We respect and defend life in all its forms, approach life with courage and honesty in order to find wisdom, humbly perform charity work for our community, individually, and as a group. Jedi Realists practice compassion and patience toward others as well as towards ourselves; viewing the world critically and objectively, with a willingness to challenge conventional thinking this sentence is too vague and complicated!
IS JEDI REALISM A RELIGION?
Absolutely not. We welcome men and women of all faiths to join us on our Path. There are groups of people in the US and abroad that practice “JEDIISM” as a religion, but the Jedi Realist path does not involve a religious commitment of any kind.
WHAT ABOUT COSTUMES? DO I NEED ONE?
Yes, but not immediately. For most of our events we wear our everyday clothes. If we are doing a public appearance or event, or for a special event or occasion, we wear our Jedi garb. We will be happy to help you outfit yourself or assist you in making your own personal garb. We can certainly provide loaner garb at first, until you have time to get or make your own.
HOW ABOUT A LIGHTSABER?
In the mythos created by George Lucas, the lightsaber is the unique symbol of the Jedi. It is a badge of membership in the Jedi Order, and a Jedi’s prized possession. It is usually his or her sole weapon should a weapon be needed. The Jedi Realists don’t expect you to run out and purchase an expensive replica right away, but you should have one, or even build one, eventually. You will need one if it comes time for you to be knighted.
SHOULD I HAVE A JEDI NAME?
Yes, most of us meditate and think on what our Jedi name will be; the PERSONA of ourselves as Jedi as we study and learn and teach. Some Jedi choose to use only their mundane names. This is fine.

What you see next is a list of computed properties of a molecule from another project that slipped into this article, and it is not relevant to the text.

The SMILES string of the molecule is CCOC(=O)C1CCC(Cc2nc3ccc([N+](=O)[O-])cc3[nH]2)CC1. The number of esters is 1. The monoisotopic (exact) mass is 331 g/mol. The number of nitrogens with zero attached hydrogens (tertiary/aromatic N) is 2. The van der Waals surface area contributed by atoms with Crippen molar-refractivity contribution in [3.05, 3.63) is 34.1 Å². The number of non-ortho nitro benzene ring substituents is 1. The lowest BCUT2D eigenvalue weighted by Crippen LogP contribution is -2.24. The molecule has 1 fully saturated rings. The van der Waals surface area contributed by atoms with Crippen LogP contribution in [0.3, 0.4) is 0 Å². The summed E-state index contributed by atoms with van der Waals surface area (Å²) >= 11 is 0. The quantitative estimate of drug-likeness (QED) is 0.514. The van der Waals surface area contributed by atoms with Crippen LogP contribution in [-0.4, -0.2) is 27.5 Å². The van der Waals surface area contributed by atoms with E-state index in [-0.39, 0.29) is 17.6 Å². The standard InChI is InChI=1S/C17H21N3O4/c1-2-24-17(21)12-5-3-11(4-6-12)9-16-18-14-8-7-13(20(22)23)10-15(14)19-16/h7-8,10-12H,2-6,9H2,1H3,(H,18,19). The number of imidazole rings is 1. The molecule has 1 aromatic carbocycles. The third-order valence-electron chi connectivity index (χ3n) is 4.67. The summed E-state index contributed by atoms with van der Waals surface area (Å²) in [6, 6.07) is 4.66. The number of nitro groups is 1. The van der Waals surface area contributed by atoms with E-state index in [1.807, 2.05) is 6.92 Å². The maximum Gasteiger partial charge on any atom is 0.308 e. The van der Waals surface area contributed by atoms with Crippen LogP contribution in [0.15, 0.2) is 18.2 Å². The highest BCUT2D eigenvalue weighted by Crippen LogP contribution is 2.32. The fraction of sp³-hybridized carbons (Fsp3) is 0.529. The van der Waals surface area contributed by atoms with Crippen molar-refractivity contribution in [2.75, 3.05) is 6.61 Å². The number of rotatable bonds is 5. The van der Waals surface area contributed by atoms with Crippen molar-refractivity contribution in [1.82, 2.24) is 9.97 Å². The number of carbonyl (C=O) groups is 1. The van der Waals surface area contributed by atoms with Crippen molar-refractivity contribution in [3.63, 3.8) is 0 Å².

HOWEVER…What you CANNOT do is adopt the name of any person from the Star Wars universe. We will not accept you as Jedi Anakin Skywalker, Master Mace Windu, or Grandmaster Yoda. If you decide to join our group, we can help you decide on a name, but will encourage you to find whatever name fits you best.
ARE YOU ALL JEDI KNIGHTS OR MASTERS?
No. Just as in the fictional Star Wars universe, a Jedi must earn his or her rank. No matter how old or young you are you begin as a Padawan (apprentice). If you are under thirteen, you are considered a youngling, and we prefer that you are accompanied by a parent or guardian to all events. You will begin by training with a Master or Knight in order to pass the Jedi Trials of Skill, Courage, Spirit, Flesh, Insight, and the Mind in order to be knighted. With consistent study of the Force and other Jedi arts, rising from Padawan to Knight can take about three years.
CAN YOU DO REAL JEDI MIND TRICKS?
The short answer to this is, no, we cannot.
DOES IT COST MONEY?
The Chicago Jedi request dues of $25/year. If you come to events that we attend (Jedi Gatherings, comic book or science fiction conventions, paintball, laser tag, dinner out as a group) you will be expected to pay your own way.
IS THIS PART OF A LARGER GROUP?
Yes. There are many chapters of Jedi Realists across the country, and internationally. We meet with them online and in person at JEDI GATHERINGS, usually held annually in the summertime.
JEDI REALISM AND THE MARTIAL ARTS
Most Jedi Realists study martial arts in one form or another. From yoga and tai chi to karate, aikido, and jiu-jitsu, we apply ourselves to these physical, mental, and spiritual disciplines as a way to become stronger and better Jedi. If you are already a martial arts student somewhere, terrific! If you are a teacher, that’s terrific as well.
Til next time, MTFBWY and allons-y!
by Boom Darklighter
MASTER ANGELUS: THE ROLLING STONE INTERVIEW
Master Angelus Kalen (Gabriel Calderon) has been involved with the Jedi community for well over a decade. He began his online training in 2002 with what was then the JEDI Academy (now the Institute for Jedi Realist Studies), working his way up from student to teacher, eventually becoming the Principal. However, he took a step back in order to focus on his offline involvements. He is still a senior instructor at IJRS.